What does 'Android Everywhere' mean for you?

Google is pushing its Android operating system across everyday devices, from cars to TV screens. But what does this move mean for consumers? 

(Jeff Chiu/AP)
A man looks at the LG G Watch, an Android Wear smartwatch, on the demo floor at Google I/O 2014 in San Francisco, Wednesday, June 25, 2014. As the Internet giant's Android operating system stretches into cars, homes and smartwatches, this year's annual confab will expand on its usual focus on smartphones and tablets. (AP Photo/Jeff Chiu)

Wednesday marked the first day of Google’s annual I/O developers conference. During a three-hour keynote speech, the company formerly known as just a search engine demonstrated what many observers have long noted: Google wants to be everywhere.

On the one hand, this is a given. Information and communication moves freely across Google servers every day. But Wednesday’s conference seemed to cap off a newer trend in the company’s trajectory – the jump to play a major role in the way people interact with their everyday objects, from cars and watches to TV screens. 

This is in addition to Nest Labs, the digital thermostat company Google acquired in January, which is working with companies to develop smart products that can communicate with each other with the thermostat acting as a central hub. Not to mention Nest's recent purchase of Dropcam, the home-monitoring start-up. And, of course, Google Glass, the accessory Google is determined to rebrand as the must-have fashion accessory as opposed to what could easily look like a robotic face.  

All of which is to say that Google is penetrating our physical lives in ways previously unseen. 

As The Wall Street Journal's Joanna Stern noted in a tweet: 

The so-called “Internet of Things” has become a tech industry buzzword of late, the catch-all phrase being used to describe the intersection between the virtual and real worlds. Running neck and neck with competitors such as Apple, which has also released its own car software as well as the HomeKit application for smart appliances, Google wants to be at the front of the pack – or rather, on the front of our objects. 

But in such a far-reaching, all-appliances, everything-centered approach, has Google done too much too fast?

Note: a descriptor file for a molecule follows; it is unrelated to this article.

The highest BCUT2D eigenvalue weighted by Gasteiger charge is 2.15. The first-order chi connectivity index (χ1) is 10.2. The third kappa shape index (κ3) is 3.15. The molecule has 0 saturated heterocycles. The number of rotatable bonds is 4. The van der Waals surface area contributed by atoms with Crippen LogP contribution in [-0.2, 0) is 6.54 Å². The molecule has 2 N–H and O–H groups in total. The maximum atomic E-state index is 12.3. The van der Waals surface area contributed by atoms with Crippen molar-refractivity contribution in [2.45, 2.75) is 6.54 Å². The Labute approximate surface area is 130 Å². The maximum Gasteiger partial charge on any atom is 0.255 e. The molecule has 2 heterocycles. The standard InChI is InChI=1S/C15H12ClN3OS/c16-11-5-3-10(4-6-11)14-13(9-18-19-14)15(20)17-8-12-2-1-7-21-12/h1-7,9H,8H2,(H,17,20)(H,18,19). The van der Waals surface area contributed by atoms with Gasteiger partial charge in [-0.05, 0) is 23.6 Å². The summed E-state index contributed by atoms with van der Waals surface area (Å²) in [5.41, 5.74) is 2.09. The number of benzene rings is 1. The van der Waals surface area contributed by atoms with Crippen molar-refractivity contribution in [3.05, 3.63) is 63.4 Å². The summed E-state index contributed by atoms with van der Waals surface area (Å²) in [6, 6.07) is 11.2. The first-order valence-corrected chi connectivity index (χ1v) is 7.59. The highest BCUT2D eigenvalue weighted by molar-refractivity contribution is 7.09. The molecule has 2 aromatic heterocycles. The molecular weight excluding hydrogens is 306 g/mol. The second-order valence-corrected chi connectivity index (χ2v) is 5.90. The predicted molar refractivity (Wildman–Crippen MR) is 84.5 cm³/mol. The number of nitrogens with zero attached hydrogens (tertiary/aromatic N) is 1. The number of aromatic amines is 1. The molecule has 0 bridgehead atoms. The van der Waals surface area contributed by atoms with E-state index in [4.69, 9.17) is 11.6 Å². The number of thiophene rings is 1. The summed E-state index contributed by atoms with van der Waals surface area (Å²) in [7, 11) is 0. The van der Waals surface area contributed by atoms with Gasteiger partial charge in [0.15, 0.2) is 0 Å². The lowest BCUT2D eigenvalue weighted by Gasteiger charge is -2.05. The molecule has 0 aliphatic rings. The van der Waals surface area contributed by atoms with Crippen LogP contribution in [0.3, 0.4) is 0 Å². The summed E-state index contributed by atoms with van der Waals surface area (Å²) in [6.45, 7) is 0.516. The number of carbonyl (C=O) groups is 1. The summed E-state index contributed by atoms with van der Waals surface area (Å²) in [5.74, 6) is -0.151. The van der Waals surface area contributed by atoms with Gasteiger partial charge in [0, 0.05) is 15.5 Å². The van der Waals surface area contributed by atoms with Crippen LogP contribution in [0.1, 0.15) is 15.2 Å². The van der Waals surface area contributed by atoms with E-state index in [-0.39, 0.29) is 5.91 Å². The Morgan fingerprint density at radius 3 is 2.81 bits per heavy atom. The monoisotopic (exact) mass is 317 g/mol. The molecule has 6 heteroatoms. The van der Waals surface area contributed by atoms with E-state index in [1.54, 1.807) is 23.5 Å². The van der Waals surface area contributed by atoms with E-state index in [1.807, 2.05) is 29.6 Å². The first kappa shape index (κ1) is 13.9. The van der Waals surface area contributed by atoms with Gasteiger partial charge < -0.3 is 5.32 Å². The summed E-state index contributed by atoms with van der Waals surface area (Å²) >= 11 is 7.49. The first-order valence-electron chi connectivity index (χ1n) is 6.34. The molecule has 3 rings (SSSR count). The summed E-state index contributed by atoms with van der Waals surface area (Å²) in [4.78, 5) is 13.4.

Writing in The New York Times, Farhad Manjoo notes: 

"If what the company showed off at an event for developers on Wednesday is a true vision of our future, Google’s software will soon reach ever further into our lives, sitting on just about every other device you encounter. The software will be available to help you look up any bit of idle curiosity or accomplish any task, anytime you desire."

Writing in The Telegraph, Sophie Curtis prophesies a not-too-distant future in which Google ends up on even more household objects:

"This plays into a wider vision for the 'smart home', whereby everything is connected and controlled digitally. It is feasible that, down the line, Google could release versions of Android for washing machines and kettles, so that they too can be easily controlled using a smartphone."

These objects, in theory, could all be controlled by an Android smart phone, the "remote control for your 'Google life,' " Ben Wood, an analyst at CCS Insight, told The Telegraph

It almost goes without saying that privacy advocates are wary about what such a connected home might mean, despite repeated reassurances that users' privacy will be protected – for example, Nest Labs has stated that it does not share user information with parent-company Google. And yet, the majority of Google's revenue comes from targeted advertising and, as pointed out in a December 2013 letter to the Securities and Exchange Commission, Google does in fact view the material surface of household objects as avenues for future advertising.

With the industry of connected things only expected to grow in coming years, and with companies such as Apple and Google competing to corner this new segment of the tech market, we can likely expect ever more smart devices, with ever new ways to understand and live with them. 

As Google co-founder and chief executive Larry Page told The New York Times, “Everyone can tell that their lives are going to be affected, but we don’t quite know how yet, because we’re not using these things — and because of that there’s a lot of uncertainty.” 

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